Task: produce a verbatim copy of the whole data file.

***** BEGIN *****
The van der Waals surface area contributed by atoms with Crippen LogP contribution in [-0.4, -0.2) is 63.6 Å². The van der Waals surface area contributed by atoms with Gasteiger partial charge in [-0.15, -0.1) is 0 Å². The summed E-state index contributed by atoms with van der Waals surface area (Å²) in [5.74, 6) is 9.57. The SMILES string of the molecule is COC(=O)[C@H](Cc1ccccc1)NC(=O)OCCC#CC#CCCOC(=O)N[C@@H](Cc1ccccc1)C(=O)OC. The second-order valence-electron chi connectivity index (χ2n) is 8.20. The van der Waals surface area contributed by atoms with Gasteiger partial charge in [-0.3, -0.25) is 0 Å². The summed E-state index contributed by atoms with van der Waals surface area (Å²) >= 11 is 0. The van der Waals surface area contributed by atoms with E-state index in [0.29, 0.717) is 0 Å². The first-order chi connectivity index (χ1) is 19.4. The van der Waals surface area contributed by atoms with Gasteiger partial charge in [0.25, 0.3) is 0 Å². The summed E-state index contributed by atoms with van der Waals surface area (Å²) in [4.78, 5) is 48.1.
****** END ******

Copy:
The van der Waals surface area contributed by atoms with Crippen LogP contribution in [-0.4, -0.2) is 63.6 Å². The van der Waals surface area contributed by atoms with Gasteiger partial charge in [-0.15, -0.1) is 0 Å². The summed E-state index contributed by atoms with van der Waals surface area (Å²) in [5.74, 6) is 9.57. The SMILES string of the molecule is COC(=O)[C@H](Cc1ccccc1)NC(=O)OCCC#CC#CCCOC(=O)N[C@@H](Cc1ccccc1)C(=O)OC. The second-order valence-electron chi connectivity index (χ2n) is 8.20. The van der Waals surface area contributed by atoms with Gasteiger partial charge in [-0.3, -0.25) is 0 Å². The summed E-state index contributed by atoms with van der Waals surface area (Å²) >= 11 is 0. The van der Waals surface area contributed by atoms with E-state index in [0.29, 0.717) is 0 Å². The first-order chi connectivity index (χ1) is 19.4. The van der Waals surface area contributed by atoms with Gasteiger partial charge in [0.25, 0.3) is 0 Å². The summed E-state index contributed by atoms with van der Waals surface area (Å²) in [4.78, 5) is 48.1.